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March 28, 2013

New cut-like-butter linoleum for printmakers

Artist leads Silk Cut Linoleum Workshop at BluSeed Studios

SARANAC LAKE — Artist and printmaker Robynn Smith went down under and returned with a new creative expression, Silk Cut Linoleum.

The BluSeed Studios’ visiting artist leads a workshop in the new technique on Saturday, April 6, in Saranac Lake.

“It’s a product and process I discovered in Australia last summer,” said Smith, who lives in Monterrey, Calif.

“I was on an artist-in-residence at Landscape Art Research Queenstown. It’s a nonprofit studio gallery run by the well-known artist Raymond Arnold in Queenstown, Tasmania.”

One of the other resident artists, Bridget Hilldebrand, did a workshop on Silk Cut Linoleum.

“She won a big award, the Silk Cut Award,” Smith said. “It’s a huge prize given each year by the Silk Cut company. I worked with her and learned from her and brought it back to the States.”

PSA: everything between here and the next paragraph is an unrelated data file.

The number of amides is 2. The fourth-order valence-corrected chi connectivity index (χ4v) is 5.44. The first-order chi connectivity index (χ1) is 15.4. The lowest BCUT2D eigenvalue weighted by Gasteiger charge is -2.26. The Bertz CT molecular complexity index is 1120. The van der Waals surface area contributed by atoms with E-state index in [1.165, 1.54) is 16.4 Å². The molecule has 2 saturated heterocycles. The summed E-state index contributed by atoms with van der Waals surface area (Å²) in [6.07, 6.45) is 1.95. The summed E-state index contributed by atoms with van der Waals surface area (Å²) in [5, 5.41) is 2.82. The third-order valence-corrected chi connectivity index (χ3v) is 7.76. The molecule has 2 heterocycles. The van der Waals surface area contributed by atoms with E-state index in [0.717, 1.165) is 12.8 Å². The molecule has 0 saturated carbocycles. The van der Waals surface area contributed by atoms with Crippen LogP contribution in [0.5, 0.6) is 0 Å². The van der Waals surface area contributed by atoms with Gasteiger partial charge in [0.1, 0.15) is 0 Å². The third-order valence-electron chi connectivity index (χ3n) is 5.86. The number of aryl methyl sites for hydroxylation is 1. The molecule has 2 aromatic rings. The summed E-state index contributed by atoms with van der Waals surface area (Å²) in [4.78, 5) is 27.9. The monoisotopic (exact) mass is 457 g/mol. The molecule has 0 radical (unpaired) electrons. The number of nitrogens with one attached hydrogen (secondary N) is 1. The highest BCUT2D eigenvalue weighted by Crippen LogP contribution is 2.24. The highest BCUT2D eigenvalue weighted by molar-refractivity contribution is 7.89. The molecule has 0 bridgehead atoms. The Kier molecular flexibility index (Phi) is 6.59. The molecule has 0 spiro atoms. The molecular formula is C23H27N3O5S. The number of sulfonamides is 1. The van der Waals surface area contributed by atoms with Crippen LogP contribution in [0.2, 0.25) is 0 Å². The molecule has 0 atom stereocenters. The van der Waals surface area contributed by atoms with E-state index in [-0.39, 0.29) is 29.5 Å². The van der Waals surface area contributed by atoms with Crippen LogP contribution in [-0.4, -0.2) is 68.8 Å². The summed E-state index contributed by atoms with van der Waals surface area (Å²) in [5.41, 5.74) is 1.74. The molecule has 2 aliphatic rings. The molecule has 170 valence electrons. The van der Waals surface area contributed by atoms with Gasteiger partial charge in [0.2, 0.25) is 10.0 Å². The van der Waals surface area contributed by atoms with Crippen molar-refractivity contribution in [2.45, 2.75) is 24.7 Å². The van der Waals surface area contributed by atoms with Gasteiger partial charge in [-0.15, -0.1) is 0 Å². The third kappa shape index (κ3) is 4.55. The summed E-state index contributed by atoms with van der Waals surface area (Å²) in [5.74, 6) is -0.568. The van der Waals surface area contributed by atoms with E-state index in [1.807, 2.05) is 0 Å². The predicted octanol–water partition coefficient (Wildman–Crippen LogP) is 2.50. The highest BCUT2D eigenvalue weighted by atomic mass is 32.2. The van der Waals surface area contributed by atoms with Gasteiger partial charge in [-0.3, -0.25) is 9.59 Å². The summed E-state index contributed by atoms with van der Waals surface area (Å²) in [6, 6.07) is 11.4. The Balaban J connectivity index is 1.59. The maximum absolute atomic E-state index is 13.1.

Silk Cut is a brand made in Amsterdam with Australian distribution.

“It’s much easier to cut than traditional battleship linoleum,” Smith said. “I think it’s actually used on battleships. It’s hard and brittle. Silk Cut cuts really well and holds an edge really beautifully. You can print many, many prints without it crumbling. It doesn’t crack like a lot of lino. It holds the ink really well.”

Silk Cut warms up nicely, whether by placement in the sun or on a heating pad.

“It cuts like butter. Some people just sit on it. It depends on your body temperature, I guess. It becomes really easy to carve. You can carve with a variety of tools that makes it much better than traditional linoleum,” Smith said.

Lens Art in Santa Cruz is the first U.S. distributor of Silk Cut Linoleum. 

“They are looking for other distribution outlets in the United States. They are a very responsive company,” Smith said. “They want artists to use their product. It’s a really good product.”

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